* The sexiest law firm in the world? [The Careerist]

* The Supreme Court is less conservative than we think. Let’s have a poll! After reading this, do you think SCOTUS is less conservative than you expected? After the jump…. [Washington Post]

double red triangle arrows Continue reading “Non-Sequiturs: 06.26.14″

‘Please remoooooove your hands from my udders!’

I wish I could take credit for the bill but I cannot.

– New Jersey Assemblyman Jack Ciattarelli (R-Somerset), commenting on an intern’s suggestion to pass a bill to ban bestiality in light of a previous cow molestation case. The bill was unanimously approved.

When you have 100+ cats, your house is their litter box.

I knew I was in the middle of an epidemic.

Jan Van Dusen, an attorney accused of animal abuse whose home, where she kept more than one hundred feral cats, was raided by Animal Control officers. She admitted in court that her house “smelled like feces,” and also smelled like urine, “but not that much.”

(The U.S. Tax Court previously allowed Van Dusen to deduct a small amount for her cat care expenses — but not the $12,000 she initially requested.)

* Want to see a really terrible version of 12 Angry Men? Watch it in Louisiana or Oregon, the two states that allow criminal convictions even when jurors are holding out. The Supreme Court has an opportunity to fix that, let’s see if they will. [Constitutional Accountability Center]

* Speaking of 12 Angry Men, this chart of the Dungeons & Dragons alignments of each juror is entertaining. [Imgur]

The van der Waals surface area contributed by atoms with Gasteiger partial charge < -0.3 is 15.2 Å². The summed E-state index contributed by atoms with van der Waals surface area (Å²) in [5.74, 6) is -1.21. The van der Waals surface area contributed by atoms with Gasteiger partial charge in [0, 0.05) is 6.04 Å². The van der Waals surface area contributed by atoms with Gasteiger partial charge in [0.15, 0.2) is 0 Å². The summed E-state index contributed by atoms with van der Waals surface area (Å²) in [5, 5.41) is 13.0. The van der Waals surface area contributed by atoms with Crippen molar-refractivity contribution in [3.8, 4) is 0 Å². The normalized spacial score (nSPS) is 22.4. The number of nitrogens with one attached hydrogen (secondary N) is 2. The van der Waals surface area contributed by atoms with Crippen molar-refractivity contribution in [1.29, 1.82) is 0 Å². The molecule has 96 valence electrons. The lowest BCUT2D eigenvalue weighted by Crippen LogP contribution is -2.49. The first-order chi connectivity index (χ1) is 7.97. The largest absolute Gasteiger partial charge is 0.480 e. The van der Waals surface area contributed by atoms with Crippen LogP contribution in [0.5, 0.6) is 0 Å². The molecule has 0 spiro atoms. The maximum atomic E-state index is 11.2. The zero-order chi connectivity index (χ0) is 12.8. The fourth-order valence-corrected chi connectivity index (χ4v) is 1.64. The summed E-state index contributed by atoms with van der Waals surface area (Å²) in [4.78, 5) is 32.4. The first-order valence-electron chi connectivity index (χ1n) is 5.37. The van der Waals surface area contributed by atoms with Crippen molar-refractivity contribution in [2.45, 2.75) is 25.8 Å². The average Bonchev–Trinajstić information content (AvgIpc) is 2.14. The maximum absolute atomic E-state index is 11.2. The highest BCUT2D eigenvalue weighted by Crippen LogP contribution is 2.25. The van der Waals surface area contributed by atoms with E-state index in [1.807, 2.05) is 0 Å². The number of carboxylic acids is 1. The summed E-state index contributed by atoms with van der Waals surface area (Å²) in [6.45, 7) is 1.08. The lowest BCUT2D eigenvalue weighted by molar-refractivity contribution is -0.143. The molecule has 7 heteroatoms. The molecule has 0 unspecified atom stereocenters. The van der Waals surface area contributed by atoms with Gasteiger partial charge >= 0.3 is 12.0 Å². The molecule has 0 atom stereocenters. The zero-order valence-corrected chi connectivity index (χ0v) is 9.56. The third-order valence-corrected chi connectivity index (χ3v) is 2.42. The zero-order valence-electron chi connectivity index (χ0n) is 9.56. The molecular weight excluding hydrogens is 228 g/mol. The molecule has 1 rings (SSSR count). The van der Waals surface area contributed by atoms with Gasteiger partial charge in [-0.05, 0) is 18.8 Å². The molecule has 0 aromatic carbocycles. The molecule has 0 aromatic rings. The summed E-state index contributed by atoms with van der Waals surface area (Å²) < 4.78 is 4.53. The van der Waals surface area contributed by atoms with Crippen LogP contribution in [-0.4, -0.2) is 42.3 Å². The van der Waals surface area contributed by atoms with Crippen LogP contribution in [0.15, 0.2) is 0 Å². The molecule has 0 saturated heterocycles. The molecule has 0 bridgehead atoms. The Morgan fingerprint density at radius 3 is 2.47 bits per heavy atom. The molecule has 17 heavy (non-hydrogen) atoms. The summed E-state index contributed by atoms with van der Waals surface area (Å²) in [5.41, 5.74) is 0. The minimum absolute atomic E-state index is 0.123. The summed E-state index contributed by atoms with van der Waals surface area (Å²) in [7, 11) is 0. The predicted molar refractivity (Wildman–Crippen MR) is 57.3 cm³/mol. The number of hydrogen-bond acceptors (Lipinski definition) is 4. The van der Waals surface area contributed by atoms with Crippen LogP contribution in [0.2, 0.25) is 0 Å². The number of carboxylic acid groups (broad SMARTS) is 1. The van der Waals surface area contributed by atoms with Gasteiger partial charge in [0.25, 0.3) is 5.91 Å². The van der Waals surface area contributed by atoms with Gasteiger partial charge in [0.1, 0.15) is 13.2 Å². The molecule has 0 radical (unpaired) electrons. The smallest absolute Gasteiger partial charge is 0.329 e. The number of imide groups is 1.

* The judge in the Janice and Ira Schacter kerfuffle invoked Above the Law in her decision as proof that the accusations against Ira Schacter were in the public eye. Thanks for specifically promoting us over the rest of the NY media Justice Laura Drager! [NY Post]

* Watch a bunch of law students talk about cats on Facebook. Will it end in douchebag posturing and threats of lawsuits? Of course it will! [Legal Cheek]

* “Volunteer Liquor Commissioner” was disciplined for operating a Facebook page for people complaining about the police. He’s suing. Better question is what does a “Volunteer Liquor Commissioner” even do? [IT-Lex]

* Allegations that Disney ripped off the trailer for Frozen from an animated short. They should really let it go. [Hollywood Reporter]

* Chief Justice John Roberts says he’s a minimalist. He’s wrong. [Election Law Blog]

* Microsoft stopped supporting Windows XP. The IRS decided to keep going with the old product. So now your tax records are at risk. Enjoy the fruits of budgeting with anti-IRS legislators! [TaxProf Blog]